As many as 18 people died in the flood. In a particularly harrowing incident, hundreds of people gathered on the bluff above Monument Creek, as rescuers attempted for hours to save a couple stranded on relatively high ground midstream, standing on the roof of a car.
"The people on the car could see the crowd about them. They could see cameras trained on them, by people who could not have done anything to help them. They must have known that the crowd was waiting, knowing that they would be gone ' the car moved. In an instant it was swept out from under the pair, and they fell into the inky water ' the crowd was stunned. Many of the men who had tried to rescue them ran down to the shores of this veritable sea. There was nothing to do. It was over."
In a matter of hours, Monument Creek had been utterly transformed, from a quiet, meandering stream to a vast river. At the Midland Terminal railroad bridge over the creek (since replaced by the pedestrian bridge that now leads to America the Beautiful Park), water depth was estimated at 32 feet. By then, the creek was half a mile wide, and most of the south and near west sides of the city were submerged.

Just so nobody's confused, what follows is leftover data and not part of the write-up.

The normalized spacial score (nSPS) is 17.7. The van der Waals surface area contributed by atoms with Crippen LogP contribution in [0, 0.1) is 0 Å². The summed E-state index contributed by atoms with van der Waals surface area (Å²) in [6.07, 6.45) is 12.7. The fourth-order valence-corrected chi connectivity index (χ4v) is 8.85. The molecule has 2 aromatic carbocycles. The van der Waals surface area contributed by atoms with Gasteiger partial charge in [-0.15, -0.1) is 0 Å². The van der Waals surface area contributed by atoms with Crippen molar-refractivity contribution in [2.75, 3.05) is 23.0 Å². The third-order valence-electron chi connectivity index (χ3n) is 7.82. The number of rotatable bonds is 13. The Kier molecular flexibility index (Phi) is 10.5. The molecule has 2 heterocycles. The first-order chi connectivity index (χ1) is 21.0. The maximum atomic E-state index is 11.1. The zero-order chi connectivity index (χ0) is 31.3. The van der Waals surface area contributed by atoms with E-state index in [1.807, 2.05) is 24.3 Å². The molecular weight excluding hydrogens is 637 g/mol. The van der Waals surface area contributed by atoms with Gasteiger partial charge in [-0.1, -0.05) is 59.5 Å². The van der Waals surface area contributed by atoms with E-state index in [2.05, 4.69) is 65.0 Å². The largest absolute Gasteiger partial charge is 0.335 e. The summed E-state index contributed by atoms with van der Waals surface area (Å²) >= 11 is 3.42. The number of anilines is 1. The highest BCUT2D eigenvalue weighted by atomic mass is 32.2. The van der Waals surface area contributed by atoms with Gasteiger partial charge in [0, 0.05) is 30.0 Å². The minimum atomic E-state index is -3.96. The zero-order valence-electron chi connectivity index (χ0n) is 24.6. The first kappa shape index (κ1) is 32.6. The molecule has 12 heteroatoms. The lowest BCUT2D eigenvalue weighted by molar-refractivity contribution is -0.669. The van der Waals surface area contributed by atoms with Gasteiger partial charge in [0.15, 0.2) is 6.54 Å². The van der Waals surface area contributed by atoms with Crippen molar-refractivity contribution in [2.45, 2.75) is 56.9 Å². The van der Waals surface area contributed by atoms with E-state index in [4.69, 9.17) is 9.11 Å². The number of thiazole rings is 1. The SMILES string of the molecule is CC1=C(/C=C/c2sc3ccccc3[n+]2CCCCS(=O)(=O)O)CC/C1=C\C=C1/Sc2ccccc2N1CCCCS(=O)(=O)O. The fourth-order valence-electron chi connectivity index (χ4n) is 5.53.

One man, taking refuge in a filling station on South Nevada Avenue, was swept away by the flood. He grabbed a log and rode it all the way to Fountain.
The 1935 flood was the "flood of record" from Colorado Springs to Fountain. Seventy years later, it has all but passed from local memory.
Yet, as this year's flood in New Orleans reminds us, another flood like this in Colorado Springs would bring devastating consequences.
The explosive growth of the Pikes Peak region, where population has increased tenfold since 1935, has created conditions that would vastly magnify the destructive power of a major flood. In such a catastrophe, many lives might be lost, and property damage likely would amount to billions of dollars. Are we prepared? No. And is a repeat likely? Yes.
The myth of the 100-year flood
Flash floods, resulting from intense localized rainfall, are common along Colorado's Front Range. Major floods have occurred in Colorado Springs in 1864, 1886, 1935 and 1965.
Other cities along the Front Range have been similarly affected -- Pueblo in 1921, Denver in 1965, and, most recently, Fort Collins in 1997. Two floods rank as the worst natural disasters in Colorado's history: As many as 350 people died in the 1921 Pueblo flood, and Loveland's Big Thompson flood of 1976 accounted for 145 deaths.